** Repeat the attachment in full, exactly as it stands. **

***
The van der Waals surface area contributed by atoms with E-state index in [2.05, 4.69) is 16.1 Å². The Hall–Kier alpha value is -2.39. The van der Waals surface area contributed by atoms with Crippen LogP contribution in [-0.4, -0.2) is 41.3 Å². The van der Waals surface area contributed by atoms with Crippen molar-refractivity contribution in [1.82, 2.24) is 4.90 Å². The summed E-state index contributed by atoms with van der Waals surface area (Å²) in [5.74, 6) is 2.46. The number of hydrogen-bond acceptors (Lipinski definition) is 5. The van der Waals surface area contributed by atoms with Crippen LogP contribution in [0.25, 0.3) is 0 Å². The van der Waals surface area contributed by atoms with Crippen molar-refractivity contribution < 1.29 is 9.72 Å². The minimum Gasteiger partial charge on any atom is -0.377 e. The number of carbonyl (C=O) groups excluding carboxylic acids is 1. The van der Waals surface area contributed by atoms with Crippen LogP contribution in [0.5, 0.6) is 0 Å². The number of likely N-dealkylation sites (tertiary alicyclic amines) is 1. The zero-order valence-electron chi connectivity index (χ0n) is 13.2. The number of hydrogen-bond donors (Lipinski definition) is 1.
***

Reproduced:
The van der Waals surface area contributed by atoms with E-state index in [2.05, 4.69) is 16.1 Å². The Hall–Kier alpha value is -2.39. The van der Waals surface area contributed by atoms with Crippen LogP contribution in [-0.4, -0.2) is 41.3 Å². The van der Waals surface area contributed by atoms with Crippen molar-refractivity contribution in [1.82, 2.24) is 4.90 Å². The summed E-state index contributed by atoms with van der Waals surface area (Å²) in [5.74, 6) is 2.46. The number of hydrogen-bond acceptors (Lipinski definition) is 5. The van der Waals surface area contributed by atoms with Crippen LogP contribution in [0.25, 0.3) is 0 Å². The van der Waals surface area contributed by atoms with Crippen molar-refractivity contribution < 1.29 is 9.72 Å². The minimum Gasteiger partial charge on any atom is -0.377 e. The number of carbonyl (C=O) groups excluding carboxylic acids is 1. The van der Waals surface area contributed by atoms with Crippen LogP contribution in [0.5, 0.6) is 0 Å². The number of likely N-dealkylation sites (tertiary alicyclic amines) is 1. The zero-order valence-electron chi connectivity index (χ0n) is 13.2. The number of hydrogen-bond donors (Lipinski definition) is 1.